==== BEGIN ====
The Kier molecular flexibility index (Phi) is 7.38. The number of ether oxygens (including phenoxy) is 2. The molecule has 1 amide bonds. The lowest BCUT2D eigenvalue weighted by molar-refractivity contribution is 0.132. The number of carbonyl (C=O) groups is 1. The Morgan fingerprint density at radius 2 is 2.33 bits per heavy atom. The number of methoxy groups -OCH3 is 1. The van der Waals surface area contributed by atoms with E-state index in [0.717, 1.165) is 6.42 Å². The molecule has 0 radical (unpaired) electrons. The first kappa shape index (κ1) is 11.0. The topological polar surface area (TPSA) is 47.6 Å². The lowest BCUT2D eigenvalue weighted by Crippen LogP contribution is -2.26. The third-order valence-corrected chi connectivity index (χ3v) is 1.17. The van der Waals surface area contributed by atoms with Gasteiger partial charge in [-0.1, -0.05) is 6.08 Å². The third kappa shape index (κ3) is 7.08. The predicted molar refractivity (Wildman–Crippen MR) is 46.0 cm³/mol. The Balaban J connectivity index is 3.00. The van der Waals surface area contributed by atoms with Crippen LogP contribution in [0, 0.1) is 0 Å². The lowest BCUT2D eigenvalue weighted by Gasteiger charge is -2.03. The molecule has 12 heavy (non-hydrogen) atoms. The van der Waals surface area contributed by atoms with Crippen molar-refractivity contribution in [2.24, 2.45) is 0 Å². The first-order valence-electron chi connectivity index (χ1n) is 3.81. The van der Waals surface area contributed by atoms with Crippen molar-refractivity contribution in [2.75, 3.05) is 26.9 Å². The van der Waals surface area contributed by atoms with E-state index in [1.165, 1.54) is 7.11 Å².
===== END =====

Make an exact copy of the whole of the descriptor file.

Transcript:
The Kier molecular flexibility index (Phi) is 7.38. The number of ether oxygens (including phenoxy) is 2. The molecule has 1 amide bonds. The lowest BCUT2D eigenvalue weighted by molar-refractivity contribution is 0.132. The number of carbonyl (C=O) groups is 1. The Morgan fingerprint density at radius 2 is 2.33 bits per heavy atom. The number of methoxy groups -OCH3 is 1. The van der Waals surface area contributed by atoms with E-state index in [0.717, 1.165) is 6.42 Å². The molecule has 0 radical (unpaired) electrons. The first kappa shape index (κ1) is 11.0. The topological polar surface area (TPSA) is 47.6 Å². The lowest BCUT2D eigenvalue weighted by Crippen LogP contribution is -2.26. The third-order valence-corrected chi connectivity index (χ3v) is 1.17. The van der Waals surface area contributed by atoms with Gasteiger partial charge in [-0.1, -0.05) is 6.08 Å². The third kappa shape index (κ3) is 7.08. The predicted molar refractivity (Wildman–Crippen MR) is 46.0 cm³/mol. The Balaban J connectivity index is 3.00. The van der Waals surface area contributed by atoms with Crippen LogP contribution in [0, 0.1) is 0 Å². The lowest BCUT2D eigenvalue weighted by Gasteiger charge is -2.03. The molecule has 12 heavy (non-hydrogen) atoms. The van der Waals surface area contributed by atoms with Crippen molar-refractivity contribution in [2.24, 2.45) is 0 Å². The first-order valence-electron chi connectivity index (χ1n) is 3.81. The van der Waals surface area contributed by atoms with Crippen molar-refractivity contribution in [2.75, 3.05) is 26.9 Å². The van der Waals surface area contributed by atoms with E-state index in [1.165, 1.54) is 7.11 Å².